In fact, Percoco said that more inconsistency in the stone betters the process. "The process is successful on soapstone and certain limestone, too."

Verde Granite in a leather finish in a kitchen by Percoco Marble and Tile Co. Inc.

Joe Dellacroce, Milford, Conn.

In New England, Joe Dellacroce of Connecticut Stone Supplies Inc. has used a similar finish to give limestone floors a European street-worn appearance, sandblasting the surface before softening the effect with diamond brushes. And he agrees that customers are looking for something different. "It's a unique look, a bit more expensive to achieve, but clients feel the result is worth it," Dellacroce said.

Joe Dellacroce, Milford, Conn.

Mark Barthelemy, Cold Spring, Minn.

Continuing the story of different stone used in combination, Ellen Cheever & Associates, designers of a kitchen in Minneapolis, found unique uses for granite and limestone in a project that also accents the trend of texture combined with creative talent.

Mark Barthelemy, a designer with Cold Spring Granite and a consultant on the project, developed the "broken edge" design used on countertops and the front of solid granite sinks. The edges were broken by skilled craftsmen using a hammer and chisel and the high points were polished. Finally, water jets were used to smooth any small imperfections and restore the color. This fabrication method blended the edges gently into the polished surface of the countertop.

Barthelemy said of the method, "Often, the sudden transition of polished surface to dull edge, especially at the corner of two plane surfaces, creates harshness in the way the two planes relate to each other. The differing surface treatments don't always combine well; the polished plane appears to float on the surface, like icing on the top of a cake that isn't spread down the sides. The technique moves the polished surface into the edge, creating a graceful transition."

A Tuscan scene and range hood hand carved from Kasota Valley limestone blend with the surrounding granite to add color, texture and art to the kitchen.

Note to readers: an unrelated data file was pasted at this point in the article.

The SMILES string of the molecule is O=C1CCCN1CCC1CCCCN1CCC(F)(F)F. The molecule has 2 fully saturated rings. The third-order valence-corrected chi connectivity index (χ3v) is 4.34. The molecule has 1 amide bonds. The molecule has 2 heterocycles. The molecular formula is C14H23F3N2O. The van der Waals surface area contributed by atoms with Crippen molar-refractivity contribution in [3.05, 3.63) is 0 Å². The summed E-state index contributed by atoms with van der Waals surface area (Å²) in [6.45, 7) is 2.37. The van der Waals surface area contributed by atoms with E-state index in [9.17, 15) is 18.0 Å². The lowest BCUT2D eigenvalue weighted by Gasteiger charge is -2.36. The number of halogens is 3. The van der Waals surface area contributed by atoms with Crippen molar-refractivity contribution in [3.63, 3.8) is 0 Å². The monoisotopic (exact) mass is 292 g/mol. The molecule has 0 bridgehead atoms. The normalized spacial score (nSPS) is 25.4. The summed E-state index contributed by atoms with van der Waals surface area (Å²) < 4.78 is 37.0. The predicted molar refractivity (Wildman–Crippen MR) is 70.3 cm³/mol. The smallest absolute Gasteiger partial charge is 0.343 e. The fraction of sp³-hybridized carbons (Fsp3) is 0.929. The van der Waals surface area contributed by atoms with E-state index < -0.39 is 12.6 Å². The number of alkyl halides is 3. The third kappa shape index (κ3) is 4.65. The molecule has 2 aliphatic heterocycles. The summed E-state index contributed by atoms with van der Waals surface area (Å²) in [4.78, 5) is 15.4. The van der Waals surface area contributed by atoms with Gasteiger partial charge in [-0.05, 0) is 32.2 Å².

Rick Jones, Knoxville, Tenn.

Rick Jones of Stonecraft Inc., a dimensional stone fabricator, finds that customers in his market area no longer confine their choices to a simple color selection of standard granites. Instead, they select different stones to use in combinations. They choose granite, marble, limestone and tumblestones in different blends. Granite framed in travertine is popular, and limestone, slate and soapstone are prevalent in the country kitchens of vacation homes.

Granite is still the number one choice for kitchen counters, but even here, Jones is seeing different surface and edge finishes. Honed and brushed surfaces are popular. Though honed surfaces are a bit more permeable than highly polished surfaces, they can be impregnated with sealers that reduce staining. "People who love to cook, who work and entertain in their kitchen, don't mind the worn appearance that can evolve after time. Designers understand that these clients enjoy the look and feel of an Old World, European kitchen. It's part of the charm."

In a trend related to kitchens designed as centers for living and entertaining, Jones, too, is seeing more large kitchens with enormous center islands. He finds that he spends more time locating slabs as large as 11 feet by six feet six inches. "Slabs of this size are not readily available in every material. Quarried marble and limestone have natural limits, as do boulder granites. Even granite slabs are confined to a size that can be economically fabricated and shipped. The opalescent and black varieties are more readily available, but the demand for more unique stone is growing. Though many people don't want to wait for custom imports, the color permanence of natural stone overrides every other material." This combination of factors has increased the time he spends searching for the right importers and brokers.

granite counter top